Some hospital-based programs offer diplomas in nursing that take about three years to complete. Diploma programs qualify you to sit for the licensing exam and enter the field, but they are much less common than they once were. In fact, in many states, an associate degree in nursing (ADN) is the minimum education required to become a registered nurse, so make sure you check the requirements in your area. ADN programs are available at vocational schools and colleges and are generally about two years long.

Many nurses begin with a diploma or associate degree because doing so lets them become RNs and join the workforce sooner than if they went for a Bachelor of Science in Nursing (BSN) degree. If you earn an associate degree or diploma and later decide that you want to upgrade your education, you can complete an RN-to-BSN bridge program that enables you to get your bachelor's degree in one to two years. There are even RN-to-MSN bridge programs that allow nurses to earn their BSN and Master of Science in Nursing (MSN) degrees in a single program. As an added bonus, many employers offer tuition assistance programs that help cover the cost for working nurses to take additional training.

Of course, you can get a BSN without having an RN license by simply enrolling in a BSN program after high school. The advantage of a BSN degree is that it provides more in-depth training and allows you to pursue management positions or graduate-level training. (Keep in mind that you will need to get a graduate degree if you hope to move on to advanced roles like nurse practitioner or nurse educator.) Plus, many employers prefer to hire nurses with bachelor's-level training.

BSN programs do take more time to complete than ADN programs; most are four years long. However, if you already have a bachelor's degree in something other than nursing, you can take an accelerated program and get your BSN in about a year and a half.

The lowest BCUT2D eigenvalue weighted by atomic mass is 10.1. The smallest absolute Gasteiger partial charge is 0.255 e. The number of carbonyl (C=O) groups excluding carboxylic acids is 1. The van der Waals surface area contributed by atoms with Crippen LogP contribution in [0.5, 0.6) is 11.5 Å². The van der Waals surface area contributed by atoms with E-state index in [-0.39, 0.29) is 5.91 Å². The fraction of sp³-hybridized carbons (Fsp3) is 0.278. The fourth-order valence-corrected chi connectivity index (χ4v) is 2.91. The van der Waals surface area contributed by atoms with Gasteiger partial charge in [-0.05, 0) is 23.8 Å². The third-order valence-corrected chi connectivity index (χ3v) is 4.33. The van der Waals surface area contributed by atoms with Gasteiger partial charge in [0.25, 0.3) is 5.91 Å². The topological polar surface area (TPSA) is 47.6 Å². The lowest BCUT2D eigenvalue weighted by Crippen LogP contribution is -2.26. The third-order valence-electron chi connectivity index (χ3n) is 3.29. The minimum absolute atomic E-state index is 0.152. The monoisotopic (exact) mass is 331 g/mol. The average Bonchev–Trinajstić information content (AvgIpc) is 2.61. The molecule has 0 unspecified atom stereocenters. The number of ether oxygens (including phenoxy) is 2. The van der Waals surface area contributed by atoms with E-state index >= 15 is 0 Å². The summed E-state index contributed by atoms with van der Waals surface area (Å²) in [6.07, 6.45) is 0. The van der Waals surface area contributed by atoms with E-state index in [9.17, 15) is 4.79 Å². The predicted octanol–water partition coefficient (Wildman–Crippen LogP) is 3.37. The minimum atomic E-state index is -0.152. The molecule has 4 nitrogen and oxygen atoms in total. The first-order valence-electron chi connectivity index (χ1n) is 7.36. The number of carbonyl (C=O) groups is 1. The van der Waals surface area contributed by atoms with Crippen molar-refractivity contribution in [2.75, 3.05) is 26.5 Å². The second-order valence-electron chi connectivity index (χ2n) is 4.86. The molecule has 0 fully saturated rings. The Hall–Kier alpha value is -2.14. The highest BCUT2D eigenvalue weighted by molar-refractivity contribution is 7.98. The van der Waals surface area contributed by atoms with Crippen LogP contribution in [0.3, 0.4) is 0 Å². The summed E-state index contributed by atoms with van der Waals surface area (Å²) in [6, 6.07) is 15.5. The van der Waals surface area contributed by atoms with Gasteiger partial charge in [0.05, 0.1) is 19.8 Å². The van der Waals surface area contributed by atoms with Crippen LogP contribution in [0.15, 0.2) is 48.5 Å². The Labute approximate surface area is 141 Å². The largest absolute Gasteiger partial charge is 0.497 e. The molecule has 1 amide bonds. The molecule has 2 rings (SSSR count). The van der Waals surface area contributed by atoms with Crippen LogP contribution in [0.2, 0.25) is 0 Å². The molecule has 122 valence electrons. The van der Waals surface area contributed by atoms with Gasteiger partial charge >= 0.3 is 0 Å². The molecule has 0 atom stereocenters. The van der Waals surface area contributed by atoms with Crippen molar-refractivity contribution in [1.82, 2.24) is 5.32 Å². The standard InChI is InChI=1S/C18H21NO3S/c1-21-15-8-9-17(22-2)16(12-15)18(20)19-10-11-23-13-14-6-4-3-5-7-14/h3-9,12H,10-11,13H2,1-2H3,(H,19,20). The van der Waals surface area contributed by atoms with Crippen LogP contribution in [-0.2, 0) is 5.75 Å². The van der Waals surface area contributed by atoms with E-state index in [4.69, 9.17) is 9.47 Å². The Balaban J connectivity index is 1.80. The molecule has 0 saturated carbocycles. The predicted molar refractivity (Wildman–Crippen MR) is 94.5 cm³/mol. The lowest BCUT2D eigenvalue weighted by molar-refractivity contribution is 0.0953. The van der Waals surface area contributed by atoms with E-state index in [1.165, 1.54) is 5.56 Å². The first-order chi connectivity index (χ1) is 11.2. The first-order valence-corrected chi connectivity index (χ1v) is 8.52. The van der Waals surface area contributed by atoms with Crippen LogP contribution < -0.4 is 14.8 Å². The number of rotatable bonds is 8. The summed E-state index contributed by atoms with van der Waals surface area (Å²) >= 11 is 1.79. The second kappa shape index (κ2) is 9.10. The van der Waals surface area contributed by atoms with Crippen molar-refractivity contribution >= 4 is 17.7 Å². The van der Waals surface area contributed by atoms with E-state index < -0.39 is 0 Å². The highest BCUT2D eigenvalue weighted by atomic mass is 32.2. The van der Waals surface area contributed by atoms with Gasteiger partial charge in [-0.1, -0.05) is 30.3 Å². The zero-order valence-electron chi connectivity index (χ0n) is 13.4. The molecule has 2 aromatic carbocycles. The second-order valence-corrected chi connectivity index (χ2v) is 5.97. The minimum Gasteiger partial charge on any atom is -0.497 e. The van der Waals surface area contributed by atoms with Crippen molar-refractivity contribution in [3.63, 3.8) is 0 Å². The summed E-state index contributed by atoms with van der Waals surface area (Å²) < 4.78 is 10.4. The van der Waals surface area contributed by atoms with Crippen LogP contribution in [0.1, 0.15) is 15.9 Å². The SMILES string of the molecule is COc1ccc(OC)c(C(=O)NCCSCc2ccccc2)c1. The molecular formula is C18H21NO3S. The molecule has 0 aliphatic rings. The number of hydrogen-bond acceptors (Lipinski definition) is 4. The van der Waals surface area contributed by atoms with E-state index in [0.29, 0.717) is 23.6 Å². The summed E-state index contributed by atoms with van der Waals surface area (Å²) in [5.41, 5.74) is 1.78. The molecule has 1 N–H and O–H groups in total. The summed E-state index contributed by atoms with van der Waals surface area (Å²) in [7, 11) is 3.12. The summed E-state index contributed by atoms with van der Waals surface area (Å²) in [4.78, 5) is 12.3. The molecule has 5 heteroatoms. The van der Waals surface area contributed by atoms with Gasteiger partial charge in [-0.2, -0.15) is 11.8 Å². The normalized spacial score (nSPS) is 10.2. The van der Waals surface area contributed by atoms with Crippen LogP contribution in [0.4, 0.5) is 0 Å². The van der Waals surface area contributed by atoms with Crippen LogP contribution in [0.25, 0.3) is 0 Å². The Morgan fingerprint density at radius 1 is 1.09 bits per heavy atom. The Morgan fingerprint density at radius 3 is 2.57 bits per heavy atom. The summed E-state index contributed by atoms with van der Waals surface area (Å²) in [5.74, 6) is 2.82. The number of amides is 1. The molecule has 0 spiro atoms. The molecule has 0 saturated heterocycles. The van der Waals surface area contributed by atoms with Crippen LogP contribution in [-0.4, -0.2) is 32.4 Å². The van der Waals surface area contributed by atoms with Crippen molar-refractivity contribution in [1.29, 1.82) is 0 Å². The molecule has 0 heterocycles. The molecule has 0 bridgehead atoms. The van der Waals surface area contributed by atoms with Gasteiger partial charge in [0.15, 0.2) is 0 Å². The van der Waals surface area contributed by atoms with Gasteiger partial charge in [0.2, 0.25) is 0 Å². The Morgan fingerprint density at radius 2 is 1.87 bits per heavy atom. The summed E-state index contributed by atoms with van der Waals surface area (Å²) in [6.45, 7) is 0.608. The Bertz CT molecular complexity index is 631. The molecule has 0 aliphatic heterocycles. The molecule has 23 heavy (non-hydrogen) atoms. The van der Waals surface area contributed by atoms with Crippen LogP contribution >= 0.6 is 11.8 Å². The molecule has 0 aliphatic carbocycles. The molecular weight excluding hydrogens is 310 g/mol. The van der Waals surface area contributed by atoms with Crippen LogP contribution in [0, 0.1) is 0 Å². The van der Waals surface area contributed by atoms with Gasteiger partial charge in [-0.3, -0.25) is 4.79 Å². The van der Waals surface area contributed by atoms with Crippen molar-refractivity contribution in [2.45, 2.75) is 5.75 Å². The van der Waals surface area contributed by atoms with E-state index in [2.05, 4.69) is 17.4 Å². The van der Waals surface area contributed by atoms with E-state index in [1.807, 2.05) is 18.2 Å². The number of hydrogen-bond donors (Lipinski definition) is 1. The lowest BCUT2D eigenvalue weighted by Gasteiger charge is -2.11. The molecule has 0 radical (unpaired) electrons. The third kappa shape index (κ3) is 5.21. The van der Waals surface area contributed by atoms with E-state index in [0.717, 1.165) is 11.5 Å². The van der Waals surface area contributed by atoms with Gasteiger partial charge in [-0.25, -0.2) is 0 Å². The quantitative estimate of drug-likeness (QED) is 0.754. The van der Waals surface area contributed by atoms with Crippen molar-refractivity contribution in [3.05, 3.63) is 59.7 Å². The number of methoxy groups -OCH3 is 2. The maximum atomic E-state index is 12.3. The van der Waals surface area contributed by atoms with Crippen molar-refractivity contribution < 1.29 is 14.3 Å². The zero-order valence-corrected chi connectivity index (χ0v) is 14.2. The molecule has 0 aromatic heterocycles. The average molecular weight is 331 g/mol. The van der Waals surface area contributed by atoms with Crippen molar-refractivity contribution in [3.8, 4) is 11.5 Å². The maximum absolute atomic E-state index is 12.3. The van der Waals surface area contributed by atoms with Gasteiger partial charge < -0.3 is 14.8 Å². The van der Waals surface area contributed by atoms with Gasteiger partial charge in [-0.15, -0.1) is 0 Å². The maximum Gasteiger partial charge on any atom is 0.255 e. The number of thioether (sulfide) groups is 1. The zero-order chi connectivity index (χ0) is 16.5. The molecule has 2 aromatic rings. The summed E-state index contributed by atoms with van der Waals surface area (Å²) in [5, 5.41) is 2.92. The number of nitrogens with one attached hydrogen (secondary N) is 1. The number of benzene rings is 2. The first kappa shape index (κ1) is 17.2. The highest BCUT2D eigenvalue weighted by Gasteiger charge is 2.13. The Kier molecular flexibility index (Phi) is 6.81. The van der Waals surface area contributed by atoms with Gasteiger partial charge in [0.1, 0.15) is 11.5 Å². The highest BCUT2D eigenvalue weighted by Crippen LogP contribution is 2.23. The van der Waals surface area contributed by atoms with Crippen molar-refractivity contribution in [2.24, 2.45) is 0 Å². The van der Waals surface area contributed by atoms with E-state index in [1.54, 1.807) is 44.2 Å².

3. Look for an approved program.

When checking out schools to become a registered nurse, it's important to choose a program that is approved by your state's board of nursing. Most boards provide a list of approved programs on their websites. You must graduate from a state-approved program in order to take the NCLEX.

Be aware that approval and accreditation are two different things. There's also a difference between program accreditation and school accreditation. A program that is accredited has met nationally established standards for nursing education. The two main national organizations that accredit nursing programs in the U.S. are:

  • The Accreditation Commission for Education in Nursing (ACEN), which used to be known as the National League for Nursing Accreditation Commission (NLNAC), accredits nursing programs at all levels.
  • The Commission on Collegiate Nursing Education (CCNE) only accredits programs at the bachelor's level and above.

Program accreditation is not required for state licensure; however, it's wise to double-check the specific rules in your area before committing to a training program. Some programs are approved by their state boards of nursing but are not accredited by a national body. Graduating from such programs still allows you to take the NCLEX and get your RN license.

However, some employers won't hire RNs who complete non-accredited programs. You might also find it difficult to transfer credits from a non-accredited program to another institution if you later decide to pursue additional training. That's because most bridge programs, as well as most graduate schools, require applicants to have a degree from an accredited program.

4. Meet entrance requirements.

Once you select a program, you have to qualify for admission. Requirements vary from school to school, but you will definitely need to have a high school diploma or GED and a solid transcript. Key subjects that are required to become a nurse include biology, chemistry, geometry, and algebra. You may have to complete prerequisite courses in microbiology, anatomy, or nutrition. Some programs also require a minimum score on SAT or ACT exams.

Most nursing programs require applicants to pass an entrance exam. Some common examples are:

  • Test of Essential Academic Skills (TEAS)—This exam is designed to assess how prepared you are to handle the nursing school curriculum. As such, it tests your level of basic knowledge in subjects you covered in high school. It's comprised of 170 multiple-choice questions related to reading, science, language use, and math. Each section has its own time limit.